Is Darker Window Tint Better?

Darker Window TintIn 1966, 3M developed the first window tinting solution to reflect the heat energy of the sun away and help keep the interior of your vehicle cool. Dozens of companies now manufacture window tint films and each has several different series of films with varied performance offerings. In the last few years, many companies have begun to offer window films that provide exceptional UV and IR energy reflection while allowing visible light to pass into the vehicle. Read on for a closer look at why darker window tint isn’t necessary to improve the comfort of your car, truck or motorhome.

Where Does the Heat Come from?

Most people think of the sun as a light source, but it is also responsible for a broad spectrum of electromagnetic energy. The majority of the energy that reaches the earth is visible light. There is also ultraviolet (UV) and infrared (IR) energy.

Darker Window TintUV energy causes sunburns and the coloring and dyes in materials to fade. IR energy is at the opposite end of the solar energy spectrum from UV energy. Infrared energy extends from the top of the visible light spectrum at 430 terahertz to beyond 300 gigahertz. Slightly more than half of the energy that reaches the Earth’s surface is infrared and is responsible for heating our planet and, subsequently, the interiors of our vehicles.

The heat energy produced by the sun is about 1,000 watts per square meter (equal to 10.76 sq. ft.) on the Earth’s surface in clear conditions. Luckily, our atmosphere blocks more than 70% of the total solar ultraviolet energy from reaching the surface. If it did not our lives would be much less comfortable.

Let’s Talk about Film Darkness

Darker Window TintVisible light transmission, glare reduction, shade or darkness – whatever term you see quoted, they refer to how much visible light will pass through a film. A higher number represents the transmission of more light – 100% would be an entirely transparent film and 0% would represent a coating of black paint.

While it seems logical to want a dark film to keep the light and heat energy out of our vehicles, window films block light transfer in both directions. A dark film can make it harder to see around you at night. Choosing the best film for your application requires balancing how dark you want, local laws and, of course, your safety.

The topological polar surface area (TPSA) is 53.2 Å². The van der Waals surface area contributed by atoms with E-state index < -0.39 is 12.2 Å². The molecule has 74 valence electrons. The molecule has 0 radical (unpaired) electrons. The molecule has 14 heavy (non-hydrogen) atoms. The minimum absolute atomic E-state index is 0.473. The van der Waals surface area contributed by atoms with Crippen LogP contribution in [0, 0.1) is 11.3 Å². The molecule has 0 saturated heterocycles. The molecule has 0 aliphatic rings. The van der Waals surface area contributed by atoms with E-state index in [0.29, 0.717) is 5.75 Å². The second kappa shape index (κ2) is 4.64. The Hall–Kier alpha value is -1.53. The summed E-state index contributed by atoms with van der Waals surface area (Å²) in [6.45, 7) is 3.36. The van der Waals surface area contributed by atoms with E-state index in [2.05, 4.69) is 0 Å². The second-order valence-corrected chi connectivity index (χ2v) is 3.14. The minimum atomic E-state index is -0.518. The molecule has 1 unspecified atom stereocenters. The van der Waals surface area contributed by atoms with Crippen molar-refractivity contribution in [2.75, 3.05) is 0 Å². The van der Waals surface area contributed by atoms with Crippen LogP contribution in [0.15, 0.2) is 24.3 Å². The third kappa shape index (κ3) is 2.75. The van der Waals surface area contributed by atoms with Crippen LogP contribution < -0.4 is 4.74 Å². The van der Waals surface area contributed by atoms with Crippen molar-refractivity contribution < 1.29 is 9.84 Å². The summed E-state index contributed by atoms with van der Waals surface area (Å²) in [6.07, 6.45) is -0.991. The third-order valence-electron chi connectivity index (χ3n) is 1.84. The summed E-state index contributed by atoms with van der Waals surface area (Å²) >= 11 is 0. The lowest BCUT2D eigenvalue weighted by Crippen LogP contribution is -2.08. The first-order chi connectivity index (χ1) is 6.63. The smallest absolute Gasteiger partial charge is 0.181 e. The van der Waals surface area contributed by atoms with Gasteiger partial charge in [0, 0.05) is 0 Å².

How Clear Window Films Work

Constructed of many layers, each with different properties, modern clear films are designed to reduce the transmission of infrared energy into your vehicle. It is hard to directly quantify the amount of heat energy that is blocked, because visible light is also responsible for heating. What we do know is that clear solar control films block significantly more heat energy for a given shade than conventional dyed, carbon or metallic films.

Is Darker Window Tint Necessary?

Darker Window TintWithin a particular series of window films from a manufacturer, a darker film offers more Total Solar Energy Rejection (TSER). Let’s look at the Black film series from Autobahn. Their Black 50 49% visible light transmission (VLT) film provides 30% TSER. Stepping up to the Black 30 film, rated for 31% VLT, solar energy rejection is rated at 36%. Their darkest film, called Black 05, offers 5% VLT and 43% total solar energy rejection. As you can see, darker films block more solar energy within the series.

To contrast this example, let’s look at the Ceramic Series from Huper Optik. Their Klar 85 film allows 85% of visible light to pass into your vehicle, but provides an incredible 32% TSER. You are right in thinking that it offers the same net performance as the Black 50. If we look at Ceramic 50, which is rated for 50% VLT, the TSER is an impressive 50%. Yep, that outperforms the Black 05. At the top of the Ceramic range is the Ceramic 05. This film has a 6% VLT rating and provides 75% TSER. That is more than 1.7 more energy rejection than Black 05.

To directly answer the question, darker films within a series block more energy. When comparing different brands of films or different series, the materials and construction used to manufacture a film determine its performance.

Comparing Specifications

Darker Window TintTrying to determine the best film for your vehicle can be tricky. Film manufacturers, just like any other industry, like to manipulate specifications and terminology to produce figures that look impressive. When it comes to blocking thermal energy, the reflected or block infrared energy specifications are often generic or specified in a narrow band of IR frequencies. These inconsistencies make apples-to-apples comparison difficult. However, you can be confident that within a manufacturer’s range of products, unless explicitly specified, performance differences between shades and series will all be provided using consistent measurement techniques.

Install Comfort with an IR Blocking Window Film

As a general approach, if keeping the interior of your vehicle comfortable is your primary concern, then look for a ceramic or clear film solution. These products are designed to help make your vehicle more comfortable and ease the load on its air conditioning system. As a by-product of their premium status, ceramic and clear films often carry a lifetime warranty against fading, discoloration (turning purple), bubbling, peeling or cracking. You may invest a little more money upfront, but you can be confident that the film will offer protection and comfort for many years.

For more information about premium window films and having some installed on your vehicle, contact your local mobile enhancement retailer.

This article is written and produced by the team at www.BestCarAudio.com. Reproduction or use of any kind is prohibited without the express written permission of 1sixty8 media.

Leave a comment

Your email address will not be published. Required fields are marked *